Billions of dollars will flow to states and municipalities following passage of the American Rescue Plan Act (ARPA). The law provides $350 billion in federal stimulus and should continue to aid the economic recovery.
The ARPA will distribute $195.3 billion in aid across the states and $130.2 billion to local governments. States will receive at least $500 million, with the balance distributed based on unemployment levels. The local aid calculation is based on population, among other factors. The package also includes $30 billion for transit, $130 billion for K–12 schools, and $10 billion for a Coronavirus Capital Projects Fund. The fund is designed to support infrastructure for managing the pandemic. We believe this aid represents a significant percentage of moststates and local government budgets and takes financial pressure off many municipal bond borrowers.
Pandemic hit states differently
Many states are successfully navigating short-term budget shortfalls. On average, states saw a decline in revenue of 0.2% in 2020 compared with 2019 (Tax Foundation). For some states, tax receipts were not as low as projected. The Tax Foundation noted in a recent report that 23 states saw revenue gains in 2020.
Still, the economic recovery has been somewhat uneven. States that rely on certain industries impacted by the pandemic, such as energy and tourism, experienced deeper revenue declines. The Tax Foundation found energy-focused states such as Alaska and North Dakota face more than 20% in revenue losses. States with large tourism industries, like Florida, Hawaii, and Nevada, have losses ranging from 7% to 14%. That said, the combination of rebounding economic growth coupled with the recently passed stimulus bill has us more optimistic on municipal credit fundamentals.
States can utilize aid in various ways to relieve pressure
States can use the ARPA funds for a range of purposes. The provisions allow more flexibility than last year’s CARES Act. The deadline for spending the funds is 2024.
The biggest impact of the aid may be filling more immediate budget shortfalls. Fitch Ratings noted in a recent report that, “The aid is not expected to alter the long-term credit fundamentals of state and local governments, but it should bridge near-term fiscal gaps.”
The aid will likely have a positive impact on state governments with a negative outlook where near term budget gaps are a credit concern. As an example, the outlook for the state of Illinois was recently moved from negative to stable by both Moody’s and S&P ratings services. Another example is Connecticut, which recently received an upgrade from Moody’s to Aa3 from A1, representing the state’s first upgrade in roughly 20 years.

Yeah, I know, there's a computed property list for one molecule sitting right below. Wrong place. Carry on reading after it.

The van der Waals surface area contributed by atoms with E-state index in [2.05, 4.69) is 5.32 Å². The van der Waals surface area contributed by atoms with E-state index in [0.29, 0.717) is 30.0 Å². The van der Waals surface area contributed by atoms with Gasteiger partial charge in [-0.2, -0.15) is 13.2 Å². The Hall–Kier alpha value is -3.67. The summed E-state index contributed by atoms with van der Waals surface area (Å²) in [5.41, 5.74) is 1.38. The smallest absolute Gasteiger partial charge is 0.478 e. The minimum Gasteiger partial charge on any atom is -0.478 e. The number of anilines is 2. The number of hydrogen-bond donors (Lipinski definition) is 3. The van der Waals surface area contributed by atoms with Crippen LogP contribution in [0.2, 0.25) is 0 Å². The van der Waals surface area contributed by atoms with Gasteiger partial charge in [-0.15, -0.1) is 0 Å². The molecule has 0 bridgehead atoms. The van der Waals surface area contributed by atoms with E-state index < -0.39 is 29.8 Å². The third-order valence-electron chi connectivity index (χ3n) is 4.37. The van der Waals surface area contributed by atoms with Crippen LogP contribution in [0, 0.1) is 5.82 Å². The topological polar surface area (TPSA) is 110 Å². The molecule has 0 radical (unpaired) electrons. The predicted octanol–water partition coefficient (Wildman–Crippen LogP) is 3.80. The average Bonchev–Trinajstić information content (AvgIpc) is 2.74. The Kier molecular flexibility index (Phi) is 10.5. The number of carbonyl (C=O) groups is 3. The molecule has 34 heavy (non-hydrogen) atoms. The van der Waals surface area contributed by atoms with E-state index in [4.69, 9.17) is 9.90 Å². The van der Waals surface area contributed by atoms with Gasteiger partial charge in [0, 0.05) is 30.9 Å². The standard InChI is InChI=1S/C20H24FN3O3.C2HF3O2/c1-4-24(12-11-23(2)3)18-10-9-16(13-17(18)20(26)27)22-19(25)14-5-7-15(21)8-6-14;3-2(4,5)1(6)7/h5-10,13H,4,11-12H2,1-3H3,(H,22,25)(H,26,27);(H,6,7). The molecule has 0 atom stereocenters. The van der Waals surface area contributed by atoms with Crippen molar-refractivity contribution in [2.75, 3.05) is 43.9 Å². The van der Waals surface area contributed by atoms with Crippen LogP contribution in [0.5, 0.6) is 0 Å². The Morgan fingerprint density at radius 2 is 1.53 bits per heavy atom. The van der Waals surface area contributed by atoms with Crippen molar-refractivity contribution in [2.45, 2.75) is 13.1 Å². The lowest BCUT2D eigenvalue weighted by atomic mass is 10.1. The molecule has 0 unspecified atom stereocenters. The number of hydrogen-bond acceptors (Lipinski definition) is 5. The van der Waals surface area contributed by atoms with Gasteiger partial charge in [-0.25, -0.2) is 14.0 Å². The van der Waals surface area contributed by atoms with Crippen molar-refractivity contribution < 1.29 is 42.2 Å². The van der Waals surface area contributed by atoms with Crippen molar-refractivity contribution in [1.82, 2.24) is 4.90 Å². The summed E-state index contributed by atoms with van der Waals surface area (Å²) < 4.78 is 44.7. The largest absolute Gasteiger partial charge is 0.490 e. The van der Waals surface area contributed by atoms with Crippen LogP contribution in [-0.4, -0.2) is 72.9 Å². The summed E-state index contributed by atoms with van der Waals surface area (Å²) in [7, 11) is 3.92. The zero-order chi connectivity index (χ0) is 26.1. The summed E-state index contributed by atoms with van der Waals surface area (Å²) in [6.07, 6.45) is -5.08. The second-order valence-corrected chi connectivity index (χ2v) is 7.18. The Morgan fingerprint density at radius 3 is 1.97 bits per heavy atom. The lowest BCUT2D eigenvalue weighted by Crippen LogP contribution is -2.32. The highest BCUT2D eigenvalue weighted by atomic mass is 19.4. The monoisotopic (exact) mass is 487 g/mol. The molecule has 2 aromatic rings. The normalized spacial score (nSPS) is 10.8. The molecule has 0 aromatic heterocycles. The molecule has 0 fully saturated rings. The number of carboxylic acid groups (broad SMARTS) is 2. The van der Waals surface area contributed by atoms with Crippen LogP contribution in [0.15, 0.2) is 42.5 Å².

According to the Conference of State Legislatures, states may use the aid to:
- Respond to the Covid-19 emergency and its economic effects, with aid to households, small businesses, nonprofits, and industries
- Provide premium pay to essential employees or grants to their employers
- Provide government services affected by a revenue reduction resulting from Covid-19
- Invest in water, sewer, and broadband infrastructure
Rising home prices often buoys local government tax receipts
Real estate taxes are a significant source of revenue for local municipalities. In some regions, real estate receipts were higher in 2020 due to rising property values.
Record low mortgage rates and inventory levels fueled a steady increase in home prices in 2019 and 2020. The trend accelerated in June 2020.
As for cities, all metro regions tracked by the National Association of Realtors gained. House prices jumped more than 10% in 88% of metro areas in the fourth quarter.
Monitoring credit fundamentals is part of our active approach
Putnam’s active municipal bond investment process closely monitors the financial health of issuers and underlying credit fundamentals as well as market technical and valuations. Putnam’s experienced municipal bond team continuously analyzes credit metrics, the impact of the pandemic as well as other factors, and repositions the portfolios and seeks to capture both tax free income and return opportunities for our shareholders.
Evaluate yields on a tax-equivalent basis
Compare municipal funds on equal footing with taxable bond funds.
For informational purposes only. Not an investment recommendation.
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